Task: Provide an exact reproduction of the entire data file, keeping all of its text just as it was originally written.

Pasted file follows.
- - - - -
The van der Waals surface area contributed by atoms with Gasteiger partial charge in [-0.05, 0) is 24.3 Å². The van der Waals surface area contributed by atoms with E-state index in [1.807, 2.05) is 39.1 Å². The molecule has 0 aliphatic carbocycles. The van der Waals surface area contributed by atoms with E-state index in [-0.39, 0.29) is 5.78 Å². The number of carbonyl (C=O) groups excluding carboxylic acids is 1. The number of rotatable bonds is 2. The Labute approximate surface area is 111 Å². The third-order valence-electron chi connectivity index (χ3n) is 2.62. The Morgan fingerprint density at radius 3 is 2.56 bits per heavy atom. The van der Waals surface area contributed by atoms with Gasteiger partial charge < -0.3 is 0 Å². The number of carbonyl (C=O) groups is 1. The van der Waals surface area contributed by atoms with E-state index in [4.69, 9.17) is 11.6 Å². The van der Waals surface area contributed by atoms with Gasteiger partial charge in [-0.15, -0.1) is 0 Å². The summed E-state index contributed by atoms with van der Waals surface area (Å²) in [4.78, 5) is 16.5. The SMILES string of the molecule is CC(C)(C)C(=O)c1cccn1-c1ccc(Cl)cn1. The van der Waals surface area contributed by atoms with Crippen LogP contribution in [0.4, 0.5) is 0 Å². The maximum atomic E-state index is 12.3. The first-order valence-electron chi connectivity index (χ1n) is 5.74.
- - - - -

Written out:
The van der Waals surface area contributed by atoms with Gasteiger partial charge in [-0.05, 0) is 24.3 Å². The van der Waals surface area contributed by atoms with E-state index in [1.807, 2.05) is 39.1 Å². The molecule has 0 aliphatic carbocycles. The van der Waals surface area contributed by atoms with E-state index in [-0.39, 0.29) is 5.78 Å². The number of carbonyl (C=O) groups excluding carboxylic acids is 1. The number of rotatable bonds is 2. The Labute approximate surface area is 111 Å². The third-order valence-electron chi connectivity index (χ3n) is 2.62. The Morgan fingerprint density at radius 3 is 2.56 bits per heavy atom. The van der Waals surface area contributed by atoms with Gasteiger partial charge < -0.3 is 0 Å². The number of carbonyl (C=O) groups is 1. The van der Waals surface area contributed by atoms with E-state index in [4.69, 9.17) is 11.6 Å². The van der Waals surface area contributed by atoms with Gasteiger partial charge in [-0.15, -0.1) is 0 Å². The summed E-state index contributed by atoms with van der Waals surface area (Å²) in [4.78, 5) is 16.5. The SMILES string of the molecule is CC(C)(C)C(=O)c1cccn1-c1ccc(Cl)cn1. The van der Waals surface area contributed by atoms with Crippen LogP contribution in [0.4, 0.5) is 0 Å². The maximum atomic E-state index is 12.3. The first-order valence-electron chi connectivity index (χ1n) is 5.74.